It’s miserable out there, if you’re a GlaxoSmithKline (LSE: GSK) (NYSE: GSK.US) shareholder. And I’m not just talking about the weather.
Bribery scandals and global outrage don’t tend to bode well for a company’s share price. The pharmaceutical giant clearly made the mistake of annoying the wrong people in China last year — and as is so often the case, that scandal has opened a can of worms that Glaxo can’t contain. This weekt, after spilling over the continents from China to Poland, the ripple effects finally landed right on GSK’s doorstep.
But while GlaxoSmithKline’s misdemeanours are very serious — and demand the utmost scrutiny from the Serious Fraud Office’s investigations — shareholders need to remain rational. It’s times like these that often send nervous traders into a tailspin… and present opportunities in the stock market for brave and patient investors.
Bad news, allegations and newspaper headlines often cloud the most straightforward of judgments that investors need to make. It’s very easy to focus on near-term risks, when the questions we really need to ask span decades, not months. It really boils down to this question:
Is GlaxoSmithKline a good business; is it worth more than its £80bn price tag; and is and investment here likely to produce superior returns over the next decade or more?
One of the massive bets that put legendary investor Warren Buffett on the map was American Express in 1963. Undoubtedly one of the world’s finest enterprises, Am-Ex shares tanked by 50% that year, as the company became embroiled in the “Salad Oil Scandal”. The details of that controversy aren’t important enough to drone on about here — nobody thinks of that scandal when they think of the payments giant today.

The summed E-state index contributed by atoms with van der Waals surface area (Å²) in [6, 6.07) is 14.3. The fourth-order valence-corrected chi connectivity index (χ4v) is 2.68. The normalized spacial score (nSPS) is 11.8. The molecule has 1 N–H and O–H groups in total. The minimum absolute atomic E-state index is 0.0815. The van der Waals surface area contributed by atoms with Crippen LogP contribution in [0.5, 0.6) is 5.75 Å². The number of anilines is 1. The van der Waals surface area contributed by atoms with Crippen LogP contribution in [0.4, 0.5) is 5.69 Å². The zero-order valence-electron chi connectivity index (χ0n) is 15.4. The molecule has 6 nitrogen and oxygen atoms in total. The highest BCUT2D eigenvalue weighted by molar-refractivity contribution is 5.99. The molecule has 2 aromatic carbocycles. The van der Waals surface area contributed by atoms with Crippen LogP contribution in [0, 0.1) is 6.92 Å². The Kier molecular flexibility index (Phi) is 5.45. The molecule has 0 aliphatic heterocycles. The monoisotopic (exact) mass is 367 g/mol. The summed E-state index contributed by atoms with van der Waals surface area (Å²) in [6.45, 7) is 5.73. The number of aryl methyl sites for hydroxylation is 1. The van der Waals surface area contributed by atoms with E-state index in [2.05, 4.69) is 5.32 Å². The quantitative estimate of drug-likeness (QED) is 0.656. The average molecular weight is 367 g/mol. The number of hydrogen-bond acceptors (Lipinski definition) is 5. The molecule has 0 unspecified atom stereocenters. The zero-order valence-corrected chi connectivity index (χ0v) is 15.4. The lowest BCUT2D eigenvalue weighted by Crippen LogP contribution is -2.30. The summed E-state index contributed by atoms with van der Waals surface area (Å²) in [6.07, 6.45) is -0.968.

And that’s the point. Warren Buffett loaded up on the shares, buying 5% of the company — and his investment appreciated ten-fold over the following decade. He bought during a scandal which sent a great share tumbling, when everyone else was selling.
Could we have a similar case on our hands at GlaxoSmithKline today? It’s clear that if found guilty of bribery, there will be significant financial consequences for GSK. But is it really likely to derail an investment on a timescale of seven to ten years? Will we really be reflecting on this bribery scandal in 2024?
In my view, that’s not the case. Trading at less than 15 times earnings, and offering a market-beating 4.8% yield, I think we’re getting a good — if not spectacular — deal with GSK today. Unlike American Express in 1963, it’s clear that recent allegations have subdued, rather than smashed, Glaxo’s market value.
But in a way that might sound slightly perverse given the pessimism surrounding the company, I'm becoming increasingly bullish on GlaxoSmithKline as a long-term investment idea. In 2014, five years into the bull market, it has become increasingly difficult to find bargains in the stock market. We're at a point where we often need to be creative in how we find unloved opportunities among the world's best businesses.
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Mark does not own any shares in this article. The Motley Fool has recommended shares of GlaxoSmithKline.